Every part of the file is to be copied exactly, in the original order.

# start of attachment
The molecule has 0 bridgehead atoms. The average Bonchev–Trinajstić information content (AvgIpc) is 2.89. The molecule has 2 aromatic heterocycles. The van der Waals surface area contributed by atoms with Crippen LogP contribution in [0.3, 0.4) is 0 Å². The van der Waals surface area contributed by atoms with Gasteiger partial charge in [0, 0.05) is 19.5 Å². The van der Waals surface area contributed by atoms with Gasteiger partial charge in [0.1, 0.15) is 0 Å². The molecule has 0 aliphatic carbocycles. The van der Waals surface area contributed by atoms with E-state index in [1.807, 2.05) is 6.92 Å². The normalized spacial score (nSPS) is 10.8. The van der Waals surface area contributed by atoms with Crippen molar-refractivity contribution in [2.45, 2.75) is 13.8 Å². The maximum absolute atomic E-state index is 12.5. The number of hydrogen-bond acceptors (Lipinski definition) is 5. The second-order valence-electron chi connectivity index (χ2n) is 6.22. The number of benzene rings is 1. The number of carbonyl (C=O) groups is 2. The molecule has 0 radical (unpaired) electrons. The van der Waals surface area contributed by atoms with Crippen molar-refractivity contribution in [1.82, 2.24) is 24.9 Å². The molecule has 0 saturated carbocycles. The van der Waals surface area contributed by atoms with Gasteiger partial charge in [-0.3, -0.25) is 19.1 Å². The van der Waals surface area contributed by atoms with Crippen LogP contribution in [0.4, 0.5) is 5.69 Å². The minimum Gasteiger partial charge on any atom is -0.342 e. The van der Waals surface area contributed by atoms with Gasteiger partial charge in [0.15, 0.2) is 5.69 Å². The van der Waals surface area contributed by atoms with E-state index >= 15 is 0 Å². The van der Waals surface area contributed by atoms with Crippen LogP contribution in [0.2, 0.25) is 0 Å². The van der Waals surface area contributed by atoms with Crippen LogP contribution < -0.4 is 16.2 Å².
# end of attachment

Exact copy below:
The molecule has 0 bridgehead atoms. The average Bonchev–Trinajstić information content (AvgIpc) is 2.89. The molecule has 2 aromatic heterocycles. The van der Waals surface area contributed by atoms with Crippen LogP contribution in [0.3, 0.4) is 0 Å². The van der Waals surface area contributed by atoms with Gasteiger partial charge in [0, 0.05) is 19.5 Å². The van der Waals surface area contributed by atoms with Gasteiger partial charge in [0.1, 0.15) is 0 Å². The molecule has 0 aliphatic carbocycles. The van der Waals surface area contributed by atoms with E-state index in [1.807, 2.05) is 6.92 Å². The normalized spacial score (nSPS) is 10.8. The van der Waals surface area contributed by atoms with Crippen molar-refractivity contribution in [2.45, 2.75) is 13.8 Å². The maximum absolute atomic E-state index is 12.5. The number of hydrogen-bond acceptors (Lipinski definition) is 5. The second-order valence-electron chi connectivity index (χ2n) is 6.22. The number of benzene rings is 1. The number of carbonyl (C=O) groups is 2. The molecule has 0 radical (unpaired) electrons. The van der Waals surface area contributed by atoms with Crippen molar-refractivity contribution in [1.82, 2.24) is 24.9 Å². The molecule has 0 saturated carbocycles. The van der Waals surface area contributed by atoms with Gasteiger partial charge in [-0.3, -0.25) is 19.1 Å². The van der Waals surface area contributed by atoms with Crippen LogP contribution in [0.4, 0.5) is 5.69 Å². The minimum Gasteiger partial charge on any atom is -0.342 e. The van der Waals surface area contributed by atoms with Gasteiger partial charge in [0.15, 0.2) is 5.69 Å². The van der Waals surface area contributed by atoms with E-state index >= 15 is 0 Å². The van der Waals surface area contributed by atoms with Crippen LogP contribution in [0.2, 0.25) is 0 Å². The van der Waals surface area contributed by atoms with Crippen LogP contribution < -0.4 is 16.2 Å².